Abstract: This paper explores the role of parental information and control on children’s internet use in Chile. We designed and implemented a randomized experiment whereby 7700 parents were sent weekly SMSs messages that (i) provided specific information about their children’s internet use, and/or (ii) offered assistance with the installation of parental control software. We find that providing parents with specific information changes parenting behavior and reduces children’s internet use by 6–10%. Evidence from heterogeneity analysis and machine learning algorithms suggest that this information substitutes for the presence of parents at home and complements parents’ capacity to be involved in their children’s lives. We do not find significant impacts from helping parents directly control their children’s internet access with parental control software. In addition, we find that the strength of the cue associated with receiving a message has a significant impact on internet use.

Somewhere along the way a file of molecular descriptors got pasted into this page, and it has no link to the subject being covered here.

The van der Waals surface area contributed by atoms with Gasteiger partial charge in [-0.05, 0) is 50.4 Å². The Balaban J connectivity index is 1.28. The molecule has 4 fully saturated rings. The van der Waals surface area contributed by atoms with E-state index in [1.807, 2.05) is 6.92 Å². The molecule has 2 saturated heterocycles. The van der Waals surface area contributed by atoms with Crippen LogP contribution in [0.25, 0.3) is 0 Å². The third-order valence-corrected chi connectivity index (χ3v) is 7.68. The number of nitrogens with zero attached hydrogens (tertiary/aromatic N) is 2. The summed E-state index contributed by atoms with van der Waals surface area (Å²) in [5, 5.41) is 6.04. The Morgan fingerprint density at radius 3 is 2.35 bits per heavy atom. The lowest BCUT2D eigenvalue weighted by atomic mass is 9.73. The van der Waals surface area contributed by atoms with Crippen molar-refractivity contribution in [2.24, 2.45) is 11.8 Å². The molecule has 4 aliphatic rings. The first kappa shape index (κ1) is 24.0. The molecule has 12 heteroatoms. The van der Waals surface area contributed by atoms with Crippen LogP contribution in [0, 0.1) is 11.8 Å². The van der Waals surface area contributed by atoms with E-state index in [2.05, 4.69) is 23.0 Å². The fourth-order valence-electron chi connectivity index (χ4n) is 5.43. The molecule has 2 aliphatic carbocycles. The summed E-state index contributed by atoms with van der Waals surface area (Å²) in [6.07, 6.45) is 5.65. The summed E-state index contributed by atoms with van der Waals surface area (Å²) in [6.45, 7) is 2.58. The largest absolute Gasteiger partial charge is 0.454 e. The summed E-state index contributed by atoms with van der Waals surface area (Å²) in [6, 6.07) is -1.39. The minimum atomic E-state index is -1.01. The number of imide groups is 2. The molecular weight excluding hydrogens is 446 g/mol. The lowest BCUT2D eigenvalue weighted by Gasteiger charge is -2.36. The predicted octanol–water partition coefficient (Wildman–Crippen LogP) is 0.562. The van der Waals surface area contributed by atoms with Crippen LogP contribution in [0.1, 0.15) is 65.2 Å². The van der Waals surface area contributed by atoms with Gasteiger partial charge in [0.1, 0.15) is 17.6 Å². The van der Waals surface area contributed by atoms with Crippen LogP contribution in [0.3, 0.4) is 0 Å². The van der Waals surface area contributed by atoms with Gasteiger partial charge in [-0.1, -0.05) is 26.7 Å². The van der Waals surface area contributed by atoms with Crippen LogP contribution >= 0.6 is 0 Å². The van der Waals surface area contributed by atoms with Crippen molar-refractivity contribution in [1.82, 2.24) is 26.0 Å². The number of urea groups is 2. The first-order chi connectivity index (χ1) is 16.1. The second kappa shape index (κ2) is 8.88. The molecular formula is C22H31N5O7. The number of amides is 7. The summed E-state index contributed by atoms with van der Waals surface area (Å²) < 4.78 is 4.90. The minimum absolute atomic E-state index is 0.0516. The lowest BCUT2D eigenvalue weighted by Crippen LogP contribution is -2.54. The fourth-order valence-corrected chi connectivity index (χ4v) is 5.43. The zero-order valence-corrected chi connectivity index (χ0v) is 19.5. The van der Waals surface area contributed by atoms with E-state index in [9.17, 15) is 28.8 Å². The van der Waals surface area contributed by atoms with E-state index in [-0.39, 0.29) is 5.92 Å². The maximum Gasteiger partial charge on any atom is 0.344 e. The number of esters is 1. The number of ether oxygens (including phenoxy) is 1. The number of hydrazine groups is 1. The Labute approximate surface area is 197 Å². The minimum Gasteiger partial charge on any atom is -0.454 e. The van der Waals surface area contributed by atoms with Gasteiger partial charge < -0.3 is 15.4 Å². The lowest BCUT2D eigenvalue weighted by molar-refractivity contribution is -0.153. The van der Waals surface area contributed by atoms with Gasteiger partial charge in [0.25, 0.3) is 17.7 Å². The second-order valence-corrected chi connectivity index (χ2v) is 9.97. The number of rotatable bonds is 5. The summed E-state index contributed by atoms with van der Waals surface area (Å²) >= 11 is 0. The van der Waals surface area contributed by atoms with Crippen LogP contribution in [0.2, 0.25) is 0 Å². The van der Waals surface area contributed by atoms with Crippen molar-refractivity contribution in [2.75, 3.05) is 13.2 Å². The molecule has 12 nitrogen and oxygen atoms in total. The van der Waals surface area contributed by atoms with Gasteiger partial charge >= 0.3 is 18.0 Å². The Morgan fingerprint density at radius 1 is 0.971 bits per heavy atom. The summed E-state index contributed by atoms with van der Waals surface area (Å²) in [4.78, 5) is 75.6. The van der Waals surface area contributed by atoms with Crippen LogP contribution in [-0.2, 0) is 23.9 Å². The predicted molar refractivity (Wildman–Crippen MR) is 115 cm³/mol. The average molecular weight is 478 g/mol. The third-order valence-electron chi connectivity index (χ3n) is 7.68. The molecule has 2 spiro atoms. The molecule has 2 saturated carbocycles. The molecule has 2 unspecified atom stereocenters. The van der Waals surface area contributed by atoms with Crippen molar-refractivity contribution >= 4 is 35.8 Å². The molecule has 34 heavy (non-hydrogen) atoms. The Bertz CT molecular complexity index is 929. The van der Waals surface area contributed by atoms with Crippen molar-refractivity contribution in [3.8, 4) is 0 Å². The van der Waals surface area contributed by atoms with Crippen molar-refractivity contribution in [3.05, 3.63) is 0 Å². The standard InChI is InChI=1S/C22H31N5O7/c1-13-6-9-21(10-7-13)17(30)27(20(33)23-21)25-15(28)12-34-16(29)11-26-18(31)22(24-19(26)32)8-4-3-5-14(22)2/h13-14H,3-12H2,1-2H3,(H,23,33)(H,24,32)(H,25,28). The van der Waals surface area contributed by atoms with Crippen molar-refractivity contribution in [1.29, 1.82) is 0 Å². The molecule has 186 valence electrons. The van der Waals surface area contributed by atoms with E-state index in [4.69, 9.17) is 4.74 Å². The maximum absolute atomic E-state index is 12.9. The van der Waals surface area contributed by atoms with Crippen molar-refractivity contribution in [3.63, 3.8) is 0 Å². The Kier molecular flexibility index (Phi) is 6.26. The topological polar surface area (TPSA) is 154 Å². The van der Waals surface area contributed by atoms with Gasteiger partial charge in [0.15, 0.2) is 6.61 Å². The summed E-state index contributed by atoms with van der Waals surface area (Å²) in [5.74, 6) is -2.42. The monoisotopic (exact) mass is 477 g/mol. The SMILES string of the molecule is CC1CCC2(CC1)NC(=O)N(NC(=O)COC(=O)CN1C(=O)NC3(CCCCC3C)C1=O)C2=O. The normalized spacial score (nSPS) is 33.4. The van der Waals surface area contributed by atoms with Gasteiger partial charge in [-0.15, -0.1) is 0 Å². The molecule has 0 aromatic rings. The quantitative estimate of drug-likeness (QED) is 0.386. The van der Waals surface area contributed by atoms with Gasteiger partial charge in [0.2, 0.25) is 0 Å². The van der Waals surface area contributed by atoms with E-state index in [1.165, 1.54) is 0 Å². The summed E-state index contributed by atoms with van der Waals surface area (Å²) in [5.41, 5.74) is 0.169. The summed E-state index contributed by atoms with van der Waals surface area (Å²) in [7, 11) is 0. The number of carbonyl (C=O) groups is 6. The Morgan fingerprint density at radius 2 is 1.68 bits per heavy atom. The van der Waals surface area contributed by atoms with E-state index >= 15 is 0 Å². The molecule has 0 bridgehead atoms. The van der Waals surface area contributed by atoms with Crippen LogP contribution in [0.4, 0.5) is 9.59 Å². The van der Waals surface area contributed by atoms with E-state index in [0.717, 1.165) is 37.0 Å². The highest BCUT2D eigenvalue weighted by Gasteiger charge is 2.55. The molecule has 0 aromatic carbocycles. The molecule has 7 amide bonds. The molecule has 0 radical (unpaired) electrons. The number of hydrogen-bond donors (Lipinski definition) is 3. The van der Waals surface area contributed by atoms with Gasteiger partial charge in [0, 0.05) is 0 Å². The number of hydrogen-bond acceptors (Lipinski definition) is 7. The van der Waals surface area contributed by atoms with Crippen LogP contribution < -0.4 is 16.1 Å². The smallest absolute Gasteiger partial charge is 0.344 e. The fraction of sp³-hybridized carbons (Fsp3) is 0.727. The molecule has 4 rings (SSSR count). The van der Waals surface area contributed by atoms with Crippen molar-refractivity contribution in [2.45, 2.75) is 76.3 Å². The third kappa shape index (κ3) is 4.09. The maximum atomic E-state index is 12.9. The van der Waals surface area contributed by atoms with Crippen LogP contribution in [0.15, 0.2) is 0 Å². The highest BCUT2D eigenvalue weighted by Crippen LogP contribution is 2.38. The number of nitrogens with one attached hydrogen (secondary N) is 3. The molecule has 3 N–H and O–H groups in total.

Keywords: Parent child-interactions, Monitoring, Internet use